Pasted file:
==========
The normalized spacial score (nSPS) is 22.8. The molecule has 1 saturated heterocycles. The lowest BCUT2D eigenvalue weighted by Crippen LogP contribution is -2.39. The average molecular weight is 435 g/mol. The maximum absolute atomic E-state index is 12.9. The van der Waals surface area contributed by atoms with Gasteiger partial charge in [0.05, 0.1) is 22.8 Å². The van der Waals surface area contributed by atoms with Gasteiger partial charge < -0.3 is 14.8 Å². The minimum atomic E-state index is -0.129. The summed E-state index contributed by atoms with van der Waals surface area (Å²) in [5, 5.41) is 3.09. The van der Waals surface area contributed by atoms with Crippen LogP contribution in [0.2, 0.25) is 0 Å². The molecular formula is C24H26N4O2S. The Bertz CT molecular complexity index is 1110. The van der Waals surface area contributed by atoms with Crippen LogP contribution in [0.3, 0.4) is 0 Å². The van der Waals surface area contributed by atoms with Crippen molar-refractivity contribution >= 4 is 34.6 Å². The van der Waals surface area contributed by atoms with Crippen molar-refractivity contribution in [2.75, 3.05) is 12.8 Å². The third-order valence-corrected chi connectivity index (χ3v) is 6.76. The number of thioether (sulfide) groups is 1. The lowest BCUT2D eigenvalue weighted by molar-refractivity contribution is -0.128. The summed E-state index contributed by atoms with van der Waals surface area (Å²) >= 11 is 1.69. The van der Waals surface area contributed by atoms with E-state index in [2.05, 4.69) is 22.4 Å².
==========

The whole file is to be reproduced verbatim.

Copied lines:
The normalized spacial score (nSPS) is 22.8. The molecule has 1 saturated heterocycles. The lowest BCUT2D eigenvalue weighted by Crippen LogP contribution is -2.39. The average molecular weight is 435 g/mol. The maximum absolute atomic E-state index is 12.9. The van der Waals surface area contributed by atoms with Gasteiger partial charge in [0.05, 0.1) is 22.8 Å². The van der Waals surface area contributed by atoms with Gasteiger partial charge < -0.3 is 14.8 Å². The minimum atomic E-state index is -0.129. The summed E-state index contributed by atoms with van der Waals surface area (Å²) in [5, 5.41) is 3.09. The van der Waals surface area contributed by atoms with Crippen LogP contribution in [0.2, 0.25) is 0 Å². The molecular formula is C24H26N4O2S. The Bertz CT molecular complexity index is 1110. The van der Waals surface area contributed by atoms with Crippen LogP contribution in [0.3, 0.4) is 0 Å². The van der Waals surface area contributed by atoms with Crippen molar-refractivity contribution >= 4 is 34.6 Å². The van der Waals surface area contributed by atoms with Crippen molar-refractivity contribution in [2.75, 3.05) is 12.8 Å². The third-order valence-corrected chi connectivity index (χ3v) is 6.76. The number of thioether (sulfide) groups is 1. The lowest BCUT2D eigenvalue weighted by molar-refractivity contribution is -0.128. The summed E-state index contributed by atoms with van der Waals surface area (Å²) >= 11 is 1.69. The van der Waals surface area contributed by atoms with E-state index in [2.05, 4.69) is 22.4 Å².